Ratliff, who himself has two daughters, is recruiting other National Football League players for the campaign.

“You hear of sex trafficking overseas,” he wrote in an email from Hawaii where he is playing in the Pro Bowl. “But you never imagine it is happening in the United States.”

(Editing by Matthew Bigg and Greg McCune)



Human trafficking is here – help fight it

Posted on

By Joan Markoff and David Blicker
Special to The Bee
Published: Sunday, Jan. 9, 2011 – 12:00 am | Page 5E

Although slavery in the United States officially ended in 1865, the little known, painful reality is that today, 146 years later, Sacramento is a city plagued by human trafficking. In fact, Sacramento is among 18 medium-sized U.S. cities identified as a hub for human trafficking and is among the top five cities experiencing an epidemic of child prostitution, according to an FBI report.

Sacramento has all the characteristics that make it particularly appealing to traffickers. It has a large immigrant population that is susceptible to exploitation; it is located conveniently on the I-5 corridor at the intersection of Interstate 80 and Highway 50; and as the gateway to the Central Valley, it is home to a multitude of major agricultural employers hungry for field laborers.

Modern day slavery isn’t just a local problem; it’s a national and international one as well. According to CIA estimates, 15,000 to 17,500 people are trafficked into the United States every year. The U.S State Department estimates that 600,000 to 800,000 victims are trafficked annually across international borders worldwide.

Human trafficking is the fastest growing criminal enterprise in the 21st century, ranking second after drug smuggling. It is estimated to be a $9 billion industry. The U.S. is one of the top three destination points for trafficked victims, and California, New York, Texas and Nevada are the top destination states.

Contrary to popular opinion, trafficking isn’t just limited to the sex trade. It also appears in the form of domestic servitude, sweatshop factories and migrant agricultural work. Traffickers use violence, fraud and coercion to compel women, men and children into slavery. Many of these victims do not speak or understand English and are unable to communicate with anyone who might be able to help them.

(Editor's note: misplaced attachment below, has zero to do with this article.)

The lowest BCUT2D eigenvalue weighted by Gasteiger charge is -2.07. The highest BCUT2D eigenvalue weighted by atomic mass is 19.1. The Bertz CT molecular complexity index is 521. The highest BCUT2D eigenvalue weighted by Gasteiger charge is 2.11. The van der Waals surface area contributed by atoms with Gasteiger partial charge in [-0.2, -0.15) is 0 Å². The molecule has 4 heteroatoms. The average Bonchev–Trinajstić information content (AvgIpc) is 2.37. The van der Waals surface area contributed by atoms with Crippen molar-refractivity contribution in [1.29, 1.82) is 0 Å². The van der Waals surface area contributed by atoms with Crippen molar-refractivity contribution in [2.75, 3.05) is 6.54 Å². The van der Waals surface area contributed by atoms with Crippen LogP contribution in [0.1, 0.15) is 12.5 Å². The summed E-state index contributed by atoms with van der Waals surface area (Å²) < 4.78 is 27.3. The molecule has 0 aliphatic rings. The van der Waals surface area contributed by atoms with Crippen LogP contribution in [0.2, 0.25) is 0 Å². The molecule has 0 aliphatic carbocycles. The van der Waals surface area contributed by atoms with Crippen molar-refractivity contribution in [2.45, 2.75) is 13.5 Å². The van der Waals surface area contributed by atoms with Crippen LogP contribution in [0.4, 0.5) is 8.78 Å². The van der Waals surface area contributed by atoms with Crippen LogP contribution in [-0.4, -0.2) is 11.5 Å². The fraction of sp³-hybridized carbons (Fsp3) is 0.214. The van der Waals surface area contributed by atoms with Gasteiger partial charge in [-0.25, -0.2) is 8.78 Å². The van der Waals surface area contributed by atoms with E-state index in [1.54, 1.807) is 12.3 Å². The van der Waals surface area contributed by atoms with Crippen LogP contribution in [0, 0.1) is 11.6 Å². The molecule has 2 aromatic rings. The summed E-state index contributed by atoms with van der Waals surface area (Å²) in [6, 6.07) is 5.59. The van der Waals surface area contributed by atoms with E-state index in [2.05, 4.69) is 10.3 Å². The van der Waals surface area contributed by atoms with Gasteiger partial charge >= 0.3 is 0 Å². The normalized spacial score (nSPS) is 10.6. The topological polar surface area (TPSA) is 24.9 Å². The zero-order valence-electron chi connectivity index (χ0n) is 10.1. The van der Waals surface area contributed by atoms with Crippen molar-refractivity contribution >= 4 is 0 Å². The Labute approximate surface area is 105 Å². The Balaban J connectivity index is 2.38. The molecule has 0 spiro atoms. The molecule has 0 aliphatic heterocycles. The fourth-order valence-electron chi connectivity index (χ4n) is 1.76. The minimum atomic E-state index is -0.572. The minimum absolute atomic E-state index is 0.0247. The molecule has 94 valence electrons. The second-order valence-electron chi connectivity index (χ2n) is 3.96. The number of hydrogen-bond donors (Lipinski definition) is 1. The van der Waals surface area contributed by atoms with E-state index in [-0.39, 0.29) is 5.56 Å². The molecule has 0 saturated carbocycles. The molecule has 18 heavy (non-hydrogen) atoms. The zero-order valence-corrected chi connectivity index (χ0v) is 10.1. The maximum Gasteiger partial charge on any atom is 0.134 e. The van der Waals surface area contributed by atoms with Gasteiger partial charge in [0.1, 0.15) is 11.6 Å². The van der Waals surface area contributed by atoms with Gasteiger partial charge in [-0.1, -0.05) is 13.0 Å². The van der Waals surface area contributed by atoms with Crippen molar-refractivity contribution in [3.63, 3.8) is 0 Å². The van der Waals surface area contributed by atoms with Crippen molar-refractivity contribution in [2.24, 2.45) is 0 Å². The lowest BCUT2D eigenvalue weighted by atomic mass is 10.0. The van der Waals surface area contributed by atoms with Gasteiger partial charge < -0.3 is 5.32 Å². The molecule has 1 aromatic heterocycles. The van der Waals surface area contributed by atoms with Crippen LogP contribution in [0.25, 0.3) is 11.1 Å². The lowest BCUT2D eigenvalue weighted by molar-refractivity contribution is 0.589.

There are two components to an effective community strategy for combating slavery and human trafficking: education and funding of appropriate support services. Although slavery is illegal and law enforcement works tirelessly to eradicate this crime, it is still easily concealed. Accordingly, it is vital that members of the public are educated about the existence and signs of trafficking in their community.

In many cases, human trafficking victims are able to escape because neighbors and community members have correctly identified the warning signs and reported their suspicions to local law enforcement. A well-funded social services network is the second component of a successful strategy.

Only when victims are confident they will be guaranteed protection and a realistic opportunity to reside independently in the community, will they come forward. Adequately funded support services specifically dedicated to protecting and integrating survivors into society is critical to any effective campaign to ending human trafficking.

Sacramento has a limited but committed network of support services that work to educate the public and assist victims of human trafficking to integrate into society. The Rescue & Restore Coalition is a group of agencies, nongovernmental organizations and individuals who work to provide basic life support such as food, shelter, clothing and social services to survivors of human trafficking in Sacramento. The lead members of the coalition are Opening Doors Inc., the Sacramento Employment and Training Agency, WEAVE and My Sister’s House, each providing direct services to victims of human trafficking.

Freedom is our most treasured and fundamental principle of human rights. We have an obligation as a community to ensure that Sacramento does not become a haven for human traffickers. Join us by attending any one of the events we are hosting in January and by spreading the word that the citizens of Sacramento will not tolerate slavery in their own backyard.


Opening Doors Inc. is coordinating a series of educational events to inform the community about human trafficking. The campaign culminates in an event titled “Human Trafficking in Our Own Backyard” at 6 p.m. Jan. 20 at the activities and recreation center at the University of California, Davis.

This event will consist of training, speakers and written testimonies of survivors of human trafficking.

Further information about events held in January can be found at:


For victims and community members seeking services or advice, call (916) 920-2952.”